The community assessment of freeway exposure and health study: modeling personal exposures to ultrafine particles and effects on biomarkers of cardiovascular health
Lane, Kevin J.
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Approximately 45 million people in the United States live, work, or attend schools within 300 feet of a major road, airport or railroad, and approximately 11% of US households reside within lOOm of highways making exposure to TRAPs a major public health concern (EPA, 2014; Brugge et al., 2007). Vehicle emissions are the primary source by which people are exposed to ultrafine particles (particles <100 nm in aerodynamic diameter, UFP), but there are substantial limitations that impede the Environmental Protection Agency's (EPA) ability to adequately monitor and develop a UFP standard. UFPs constitute a developing area of exposure and epidemiological research that requires novel modeling approaches to deal with bias stemming from the high spatial and temporal variability of this pollutant. This dissertation aids in filling the UFP research gap through an examination of the association between UFP and biomarkers of cardiovascular health. During the dissertation I have designed, validated and tested a novel geocoding methodology and implemented a time-activity exposure assignment model as a way to deal with error from various sources that lead to exposure misclassification. This dissertation demonstrates: 1) that epidemiological studies focusing on proximity to major roadways could have reduced ability to detect true association with adverse health effects due to inaccurate geocoding and the effects of population mobility; 2) that inclusion of time-activity in the assignment of personal exposure to UFPs produce more accurate beta estimates during health analysis; 3) positive associations between UFP measured as particle number concentration (PNC) and hsCRP, IL-6 and TNFRll that were evident after adjusting for other cardiovascular disease risk factors. To our knowledge, this is the first study to examine the association between chronic exposure to UFP and biomarkers of systemic inflammation and coagulation.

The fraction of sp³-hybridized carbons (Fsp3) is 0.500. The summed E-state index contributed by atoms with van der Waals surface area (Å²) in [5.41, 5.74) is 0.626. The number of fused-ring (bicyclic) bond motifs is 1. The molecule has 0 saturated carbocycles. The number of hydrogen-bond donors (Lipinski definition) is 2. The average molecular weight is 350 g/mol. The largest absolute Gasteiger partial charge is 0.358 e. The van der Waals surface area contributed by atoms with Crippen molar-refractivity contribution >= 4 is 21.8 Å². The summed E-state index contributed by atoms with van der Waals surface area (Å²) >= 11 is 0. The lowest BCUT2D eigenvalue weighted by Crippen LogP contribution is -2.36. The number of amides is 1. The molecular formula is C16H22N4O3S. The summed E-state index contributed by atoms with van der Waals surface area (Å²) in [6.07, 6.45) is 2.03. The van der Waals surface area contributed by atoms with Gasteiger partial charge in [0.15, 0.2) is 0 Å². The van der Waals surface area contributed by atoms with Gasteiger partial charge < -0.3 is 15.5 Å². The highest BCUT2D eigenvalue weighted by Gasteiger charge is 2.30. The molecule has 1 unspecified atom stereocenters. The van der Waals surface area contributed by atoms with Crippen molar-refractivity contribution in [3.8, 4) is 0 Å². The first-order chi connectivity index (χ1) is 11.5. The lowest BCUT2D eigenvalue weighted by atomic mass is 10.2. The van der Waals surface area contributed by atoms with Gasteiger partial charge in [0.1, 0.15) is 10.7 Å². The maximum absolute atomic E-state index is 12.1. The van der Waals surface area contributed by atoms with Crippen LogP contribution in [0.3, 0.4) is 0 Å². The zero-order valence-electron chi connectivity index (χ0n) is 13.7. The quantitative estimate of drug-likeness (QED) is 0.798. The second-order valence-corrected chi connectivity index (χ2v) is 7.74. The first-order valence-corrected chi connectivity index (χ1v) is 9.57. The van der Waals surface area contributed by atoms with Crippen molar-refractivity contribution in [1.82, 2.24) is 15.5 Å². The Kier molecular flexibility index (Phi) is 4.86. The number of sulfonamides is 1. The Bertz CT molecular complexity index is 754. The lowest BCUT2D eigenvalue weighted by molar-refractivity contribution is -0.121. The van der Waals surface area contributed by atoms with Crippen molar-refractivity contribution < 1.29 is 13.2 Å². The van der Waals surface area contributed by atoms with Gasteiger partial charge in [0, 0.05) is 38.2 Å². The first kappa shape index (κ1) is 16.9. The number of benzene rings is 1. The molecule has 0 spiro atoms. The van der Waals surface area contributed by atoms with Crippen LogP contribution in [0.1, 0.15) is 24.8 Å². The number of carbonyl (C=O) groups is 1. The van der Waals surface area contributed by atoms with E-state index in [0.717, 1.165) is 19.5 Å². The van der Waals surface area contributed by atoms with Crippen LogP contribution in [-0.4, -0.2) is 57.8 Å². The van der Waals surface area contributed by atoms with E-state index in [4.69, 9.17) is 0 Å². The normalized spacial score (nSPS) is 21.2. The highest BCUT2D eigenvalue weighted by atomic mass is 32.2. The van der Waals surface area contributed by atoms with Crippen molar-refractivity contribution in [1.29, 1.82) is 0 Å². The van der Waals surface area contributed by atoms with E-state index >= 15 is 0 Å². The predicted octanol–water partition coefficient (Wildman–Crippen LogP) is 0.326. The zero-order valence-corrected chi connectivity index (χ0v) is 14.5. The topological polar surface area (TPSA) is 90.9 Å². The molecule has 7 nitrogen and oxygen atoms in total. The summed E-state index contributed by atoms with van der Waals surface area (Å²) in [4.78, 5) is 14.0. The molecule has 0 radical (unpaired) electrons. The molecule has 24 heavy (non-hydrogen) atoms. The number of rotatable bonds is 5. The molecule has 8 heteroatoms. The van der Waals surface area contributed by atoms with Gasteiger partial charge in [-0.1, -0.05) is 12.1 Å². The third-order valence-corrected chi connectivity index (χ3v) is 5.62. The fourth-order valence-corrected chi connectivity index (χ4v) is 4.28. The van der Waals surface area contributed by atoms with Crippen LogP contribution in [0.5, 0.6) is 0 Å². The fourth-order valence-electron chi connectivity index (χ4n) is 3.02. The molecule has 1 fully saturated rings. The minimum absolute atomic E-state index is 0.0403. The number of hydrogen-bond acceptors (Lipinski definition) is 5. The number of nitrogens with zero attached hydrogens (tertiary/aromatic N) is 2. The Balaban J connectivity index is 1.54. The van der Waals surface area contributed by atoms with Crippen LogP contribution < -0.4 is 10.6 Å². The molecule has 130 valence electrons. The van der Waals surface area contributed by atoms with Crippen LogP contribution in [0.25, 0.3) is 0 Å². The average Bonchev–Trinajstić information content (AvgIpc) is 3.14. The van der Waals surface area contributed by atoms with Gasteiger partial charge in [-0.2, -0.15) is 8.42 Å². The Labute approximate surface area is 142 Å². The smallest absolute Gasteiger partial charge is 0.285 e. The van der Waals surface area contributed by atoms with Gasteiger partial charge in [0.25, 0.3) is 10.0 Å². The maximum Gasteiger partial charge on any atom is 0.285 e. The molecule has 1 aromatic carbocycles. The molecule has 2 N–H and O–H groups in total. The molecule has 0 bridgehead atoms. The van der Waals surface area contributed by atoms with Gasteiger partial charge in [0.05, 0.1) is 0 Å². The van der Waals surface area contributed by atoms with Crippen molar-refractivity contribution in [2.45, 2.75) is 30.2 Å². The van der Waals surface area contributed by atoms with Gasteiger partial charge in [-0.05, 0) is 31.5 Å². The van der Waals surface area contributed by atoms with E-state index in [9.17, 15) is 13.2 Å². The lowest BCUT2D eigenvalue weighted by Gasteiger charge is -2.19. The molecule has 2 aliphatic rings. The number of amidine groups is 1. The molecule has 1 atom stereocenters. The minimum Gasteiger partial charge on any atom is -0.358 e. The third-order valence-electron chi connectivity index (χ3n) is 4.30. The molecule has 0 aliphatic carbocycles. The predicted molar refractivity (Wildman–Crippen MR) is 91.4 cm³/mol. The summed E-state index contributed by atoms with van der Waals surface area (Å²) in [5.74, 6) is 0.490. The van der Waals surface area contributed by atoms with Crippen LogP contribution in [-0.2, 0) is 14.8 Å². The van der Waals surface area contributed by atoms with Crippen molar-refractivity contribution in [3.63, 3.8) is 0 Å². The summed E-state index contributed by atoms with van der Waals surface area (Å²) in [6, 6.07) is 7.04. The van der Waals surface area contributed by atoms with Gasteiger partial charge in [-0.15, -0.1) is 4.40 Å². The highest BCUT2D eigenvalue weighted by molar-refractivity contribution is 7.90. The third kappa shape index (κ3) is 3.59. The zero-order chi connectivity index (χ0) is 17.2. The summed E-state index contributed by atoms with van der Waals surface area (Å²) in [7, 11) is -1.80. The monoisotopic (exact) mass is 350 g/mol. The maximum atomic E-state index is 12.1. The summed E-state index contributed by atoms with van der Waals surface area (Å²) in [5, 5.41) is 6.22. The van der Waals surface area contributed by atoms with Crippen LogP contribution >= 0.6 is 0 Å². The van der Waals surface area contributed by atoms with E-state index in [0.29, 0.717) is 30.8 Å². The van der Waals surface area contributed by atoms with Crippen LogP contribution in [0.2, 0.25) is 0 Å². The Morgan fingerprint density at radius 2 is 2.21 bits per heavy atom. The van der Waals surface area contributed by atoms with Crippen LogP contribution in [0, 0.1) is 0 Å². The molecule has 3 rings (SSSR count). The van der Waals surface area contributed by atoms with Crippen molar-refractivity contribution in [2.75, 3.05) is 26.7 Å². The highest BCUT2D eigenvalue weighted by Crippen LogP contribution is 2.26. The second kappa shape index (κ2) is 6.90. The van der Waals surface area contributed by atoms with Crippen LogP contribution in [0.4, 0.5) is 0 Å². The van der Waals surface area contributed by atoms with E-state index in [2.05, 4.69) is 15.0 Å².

Thesis (Ph.D.)--Boston University